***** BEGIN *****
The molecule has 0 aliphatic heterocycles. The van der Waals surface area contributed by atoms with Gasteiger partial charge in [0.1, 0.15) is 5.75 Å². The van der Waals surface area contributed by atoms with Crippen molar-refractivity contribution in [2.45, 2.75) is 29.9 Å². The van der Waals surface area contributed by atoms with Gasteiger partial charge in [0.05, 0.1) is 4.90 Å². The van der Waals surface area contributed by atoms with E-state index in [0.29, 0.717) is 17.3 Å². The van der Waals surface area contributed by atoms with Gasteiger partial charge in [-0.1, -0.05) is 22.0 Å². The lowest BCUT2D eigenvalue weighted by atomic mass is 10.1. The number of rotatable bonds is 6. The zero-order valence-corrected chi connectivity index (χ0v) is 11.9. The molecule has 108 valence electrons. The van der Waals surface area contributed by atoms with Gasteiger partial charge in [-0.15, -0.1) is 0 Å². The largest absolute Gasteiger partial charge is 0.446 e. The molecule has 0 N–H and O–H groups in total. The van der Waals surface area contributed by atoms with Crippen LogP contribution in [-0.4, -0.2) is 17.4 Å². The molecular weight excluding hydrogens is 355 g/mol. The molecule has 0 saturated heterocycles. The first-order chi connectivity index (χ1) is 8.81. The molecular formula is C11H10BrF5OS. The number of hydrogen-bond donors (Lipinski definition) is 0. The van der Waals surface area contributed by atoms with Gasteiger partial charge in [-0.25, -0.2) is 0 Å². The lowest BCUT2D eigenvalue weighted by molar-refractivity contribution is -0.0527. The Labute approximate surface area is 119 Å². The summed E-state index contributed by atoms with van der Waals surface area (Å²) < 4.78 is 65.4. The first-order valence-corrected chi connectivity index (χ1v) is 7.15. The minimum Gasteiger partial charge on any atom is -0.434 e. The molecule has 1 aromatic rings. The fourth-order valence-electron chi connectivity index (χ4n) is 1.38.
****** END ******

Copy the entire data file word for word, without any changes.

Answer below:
The molecule has 0 aliphatic heterocycles. The van der Waals surface area contributed by atoms with Gasteiger partial charge in [0.1, 0.15) is 5.75 Å². The van der Waals surface area contributed by atoms with Crippen molar-refractivity contribution in [2.45, 2.75) is 29.9 Å². The van der Waals surface area contributed by atoms with Gasteiger partial charge in [0.05, 0.1) is 4.90 Å². The van der Waals surface area contributed by atoms with E-state index in [0.29, 0.717) is 17.3 Å². The van der Waals surface area contributed by atoms with Gasteiger partial charge in [-0.1, -0.05) is 22.0 Å². The lowest BCUT2D eigenvalue weighted by atomic mass is 10.1. The number of rotatable bonds is 6. The zero-order valence-corrected chi connectivity index (χ0v) is 11.9. The molecule has 108 valence electrons. The van der Waals surface area contributed by atoms with Gasteiger partial charge in [-0.15, -0.1) is 0 Å². The largest absolute Gasteiger partial charge is 0.446 e. The molecule has 0 N–H and O–H groups in total. The van der Waals surface area contributed by atoms with Crippen LogP contribution in [-0.4, -0.2) is 17.4 Å². The molecular weight excluding hydrogens is 355 g/mol. The molecule has 0 saturated heterocycles. The first-order chi connectivity index (χ1) is 8.81. The molecular formula is C11H10BrF5OS. The number of hydrogen-bond donors (Lipinski definition) is 0. The van der Waals surface area contributed by atoms with Gasteiger partial charge in [-0.25, -0.2) is 0 Å². The lowest BCUT2D eigenvalue weighted by molar-refractivity contribution is -0.0527. The Labute approximate surface area is 119 Å². The summed E-state index contributed by atoms with van der Waals surface area (Å²) < 4.78 is 65.4. The first-order valence-corrected chi connectivity index (χ1v) is 7.15. The minimum Gasteiger partial charge on any atom is -0.434 e. The molecule has 1 aromatic rings. The fourth-order valence-electron chi connectivity index (χ4n) is 1.38.